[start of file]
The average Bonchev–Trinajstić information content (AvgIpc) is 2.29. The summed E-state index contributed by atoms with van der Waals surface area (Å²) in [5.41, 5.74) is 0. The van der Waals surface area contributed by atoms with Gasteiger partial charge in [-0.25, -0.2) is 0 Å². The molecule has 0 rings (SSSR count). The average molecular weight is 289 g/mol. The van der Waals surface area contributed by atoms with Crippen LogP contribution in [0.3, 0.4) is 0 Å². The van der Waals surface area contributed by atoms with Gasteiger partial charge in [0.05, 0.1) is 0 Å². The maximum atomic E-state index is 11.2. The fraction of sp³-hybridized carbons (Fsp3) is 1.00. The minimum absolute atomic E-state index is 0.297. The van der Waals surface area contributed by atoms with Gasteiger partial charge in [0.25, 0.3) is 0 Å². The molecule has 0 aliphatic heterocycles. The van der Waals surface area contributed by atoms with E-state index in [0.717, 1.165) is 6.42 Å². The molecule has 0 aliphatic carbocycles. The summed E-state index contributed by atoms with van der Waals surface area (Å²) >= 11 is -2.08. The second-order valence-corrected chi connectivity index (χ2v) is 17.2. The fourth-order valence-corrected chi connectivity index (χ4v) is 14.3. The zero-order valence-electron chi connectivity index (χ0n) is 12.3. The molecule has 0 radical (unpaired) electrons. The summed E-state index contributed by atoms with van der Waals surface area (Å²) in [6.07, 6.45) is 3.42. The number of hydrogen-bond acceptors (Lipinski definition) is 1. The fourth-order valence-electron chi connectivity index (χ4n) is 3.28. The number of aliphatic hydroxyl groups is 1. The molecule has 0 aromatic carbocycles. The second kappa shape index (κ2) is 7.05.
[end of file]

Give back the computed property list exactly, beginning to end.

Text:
The average Bonchev–Trinajstić information content (AvgIpc) is 2.29. The summed E-state index contributed by atoms with van der Waals surface area (Å²) in [5.41, 5.74) is 0. The van der Waals surface area contributed by atoms with Gasteiger partial charge in [-0.25, -0.2) is 0 Å². The molecule has 0 rings (SSSR count). The average molecular weight is 289 g/mol. The van der Waals surface area contributed by atoms with Crippen LogP contribution in [0.3, 0.4) is 0 Å². The van der Waals surface area contributed by atoms with Gasteiger partial charge in [0.05, 0.1) is 0 Å². The maximum atomic E-state index is 11.2. The fraction of sp³-hybridized carbons (Fsp3) is 1.00. The minimum absolute atomic E-state index is 0.297. The van der Waals surface area contributed by atoms with Gasteiger partial charge in [0.25, 0.3) is 0 Å². The molecule has 0 aliphatic heterocycles. The van der Waals surface area contributed by atoms with E-state index in [0.717, 1.165) is 6.42 Å². The molecule has 0 aliphatic carbocycles. The summed E-state index contributed by atoms with van der Waals surface area (Å²) >= 11 is -2.08. The second-order valence-corrected chi connectivity index (χ2v) is 17.2. The fourth-order valence-corrected chi connectivity index (χ4v) is 14.3. The zero-order valence-electron chi connectivity index (χ0n) is 12.3. The molecule has 0 radical (unpaired) electrons. The summed E-state index contributed by atoms with van der Waals surface area (Å²) in [6.07, 6.45) is 3.42. The number of hydrogen-bond acceptors (Lipinski definition) is 1. The fourth-order valence-electron chi connectivity index (χ4n) is 3.28. The number of aliphatic hydroxyl groups is 1. The molecule has 0 aromatic carbocycles. The second kappa shape index (κ2) is 7.05.